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The Benefits of Free Trade

Had history followed this course, no economic and social progress would have been possible. For instance, if to save the jobs of the typists or say calligraphists or in like cases government had imposed duties on the new products and restrictions on their use were we able to go ahead with computers and information technology? Akbar, the great moghul emperor, was shown an early printing press by a foreigner. He rejected its use on the same pretext that our calligraphers would be rendered jobless.



by Dr. Khalil Ahmad

No nation was ever ruined by trade.
-Benjamin Franklin (1706-1790)

Had history followed this course, no economic and social progress would have been possible. For instance, if to save the jobs of the typists or say calligraphists or in like cases government had imposed duties on the new products and restrictions on their use were we able to go ahead with computers and information technology? Akbar, the great moghul emperor, was shown an early printing press by a foreigner. He rejected its use on the same pretext that our calligraphers would be rendered jobless.

The opponents of trade propaganidize that trade is bad for the poor, and that to protect jobs and local industry, we need protection from foreign competition through trade.

On the whole, what do these news items amount to? Clearly, they amount to Protectionism, the opposite of Free Trade. The poultry association, the tobacco manufacturers, all of them and many others in the same situation clamor for Protectionism because it serves their interest, and it is understandable. But, why do the people fighting for the cause of poor favor import duties, restrictions on free trade, and advocate protectionism? It is quite unintelligible.

In Pakistan, protectionism is usually justified by businesses who claim that open trade causes poverty, as illustrated by recent newspaper headlines: “Heavy duty on chicken meat import sought” by the Pakistan Poultry Association, and “Call to stop Chinese chicken import” demanded by the Pakistan Veterinary Medical Association.

A news item reads as: Call to stop Chinese chicken import
'Pakistan Veterinary Medical Association has demanded of the government to stop imports of frozen chicken from China besides imposing duty on such imports. The President of PVMA said the imported frozen chicken meat was much cheaper than the locally produced chicken.' (The News International June 2, 2003)

Another news item reads as: Heavy duty on chicken meat import sought
'Karachi: Pakistan Poultry Association (PPA) has demanded of the government to impose heavy duty on the import of chicken in order to protect the local chicken industry from plunging into crisis. The office bearers of PPA said that two consignments of 25 tonnes of chicken had already been imported from China which would have drastic consequences for the local industry and the country will suffer a loss of Rs.14 million in GDP and thousands of people attached with the industry would be rendered jobless. The Convener Press and Public Relations of PPA said that imported chicken is much cheaper in comparison to local chicken but the public gets no relief from it as its full consignment goes to hotels and catering houses.' (The News International June 6, 2003)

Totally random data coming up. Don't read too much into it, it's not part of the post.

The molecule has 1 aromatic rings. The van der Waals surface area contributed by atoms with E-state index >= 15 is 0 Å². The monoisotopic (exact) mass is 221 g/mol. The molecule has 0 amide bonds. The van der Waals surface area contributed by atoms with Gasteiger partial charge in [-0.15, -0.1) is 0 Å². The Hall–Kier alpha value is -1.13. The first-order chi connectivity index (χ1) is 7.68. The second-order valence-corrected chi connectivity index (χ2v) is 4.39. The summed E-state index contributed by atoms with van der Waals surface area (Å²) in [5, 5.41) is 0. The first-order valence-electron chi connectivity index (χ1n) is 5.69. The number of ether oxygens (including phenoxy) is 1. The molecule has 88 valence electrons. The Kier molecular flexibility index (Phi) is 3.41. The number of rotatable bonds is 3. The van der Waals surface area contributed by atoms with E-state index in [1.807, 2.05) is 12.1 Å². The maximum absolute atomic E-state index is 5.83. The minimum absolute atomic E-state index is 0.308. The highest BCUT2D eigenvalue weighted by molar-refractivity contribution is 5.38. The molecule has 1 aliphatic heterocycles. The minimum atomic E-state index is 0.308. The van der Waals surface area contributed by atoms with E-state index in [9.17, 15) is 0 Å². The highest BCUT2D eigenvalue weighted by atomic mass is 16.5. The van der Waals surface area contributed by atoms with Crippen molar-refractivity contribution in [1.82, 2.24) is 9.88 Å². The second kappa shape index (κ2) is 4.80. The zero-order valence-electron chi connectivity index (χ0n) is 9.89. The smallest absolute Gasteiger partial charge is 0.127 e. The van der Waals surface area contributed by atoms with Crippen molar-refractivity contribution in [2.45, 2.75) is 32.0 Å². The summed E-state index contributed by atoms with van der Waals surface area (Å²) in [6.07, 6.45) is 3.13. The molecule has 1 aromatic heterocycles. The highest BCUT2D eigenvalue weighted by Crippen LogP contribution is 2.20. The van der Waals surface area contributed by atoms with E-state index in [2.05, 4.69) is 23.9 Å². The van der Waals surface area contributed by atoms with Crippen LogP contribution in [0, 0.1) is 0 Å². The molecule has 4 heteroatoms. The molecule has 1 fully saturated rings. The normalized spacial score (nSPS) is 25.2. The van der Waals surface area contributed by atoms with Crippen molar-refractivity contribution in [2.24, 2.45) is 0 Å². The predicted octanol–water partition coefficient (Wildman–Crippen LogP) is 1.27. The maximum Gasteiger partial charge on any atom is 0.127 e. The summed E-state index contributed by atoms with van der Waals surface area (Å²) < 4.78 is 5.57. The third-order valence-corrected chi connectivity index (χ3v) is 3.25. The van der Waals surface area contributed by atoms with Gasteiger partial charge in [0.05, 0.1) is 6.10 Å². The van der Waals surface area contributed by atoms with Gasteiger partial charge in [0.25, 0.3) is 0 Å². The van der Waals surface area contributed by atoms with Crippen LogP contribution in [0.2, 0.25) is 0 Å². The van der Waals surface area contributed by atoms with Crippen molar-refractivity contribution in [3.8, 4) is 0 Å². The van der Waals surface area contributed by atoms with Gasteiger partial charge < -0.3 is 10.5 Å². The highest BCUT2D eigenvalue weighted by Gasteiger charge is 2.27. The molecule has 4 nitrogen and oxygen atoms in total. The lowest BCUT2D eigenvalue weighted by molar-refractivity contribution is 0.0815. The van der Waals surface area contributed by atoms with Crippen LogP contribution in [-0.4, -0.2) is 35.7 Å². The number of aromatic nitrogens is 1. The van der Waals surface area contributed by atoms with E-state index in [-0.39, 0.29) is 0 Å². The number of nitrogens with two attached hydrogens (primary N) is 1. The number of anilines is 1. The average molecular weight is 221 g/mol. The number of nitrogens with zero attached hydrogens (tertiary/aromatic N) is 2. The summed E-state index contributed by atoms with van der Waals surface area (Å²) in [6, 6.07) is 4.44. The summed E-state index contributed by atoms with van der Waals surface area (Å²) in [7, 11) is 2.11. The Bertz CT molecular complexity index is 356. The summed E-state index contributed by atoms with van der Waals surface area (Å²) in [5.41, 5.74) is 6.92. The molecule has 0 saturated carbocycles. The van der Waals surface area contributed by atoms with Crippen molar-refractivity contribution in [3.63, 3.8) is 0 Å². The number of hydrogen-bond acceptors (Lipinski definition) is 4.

Whose interests the stopping of cheaper chicken import from China or duty imposed on it will serve? No doubt, not the interest of consumers.

Yet another news item reads as: PTC urges govt to check duty evasion, smuggling
'The Managing Director Pakistan Tobacco Company (PTC) urged the government to check duty evasion and smuggling which is seriously hurting the tobacco industry. The Managing Director further stated that the loss to the government annually is around Rs.6 billion at the current rate in which evasion amounts to Rs.4.2 billion and smuggling Rs.1.8 billion.' (The News International June 7, 2003)

Isn't it another case of avoiding open competition to fleece the consumers? Of course, the smugglers provide cheaper and better things that is why people buy them, and, in turn, the smugglers earn profit from this 'illegal' trade. And, why the producers and importers try to evade the duty? Because it increases the cost of a product and makes it less competitive in the market, so the people had to evade such duties to be successful in their businesses. Why don't these Poverty Politicos ask the government to eliminate or reduce such duties, instead?

And yet another news item reads as: Duty on used monitors fails to boost TV sales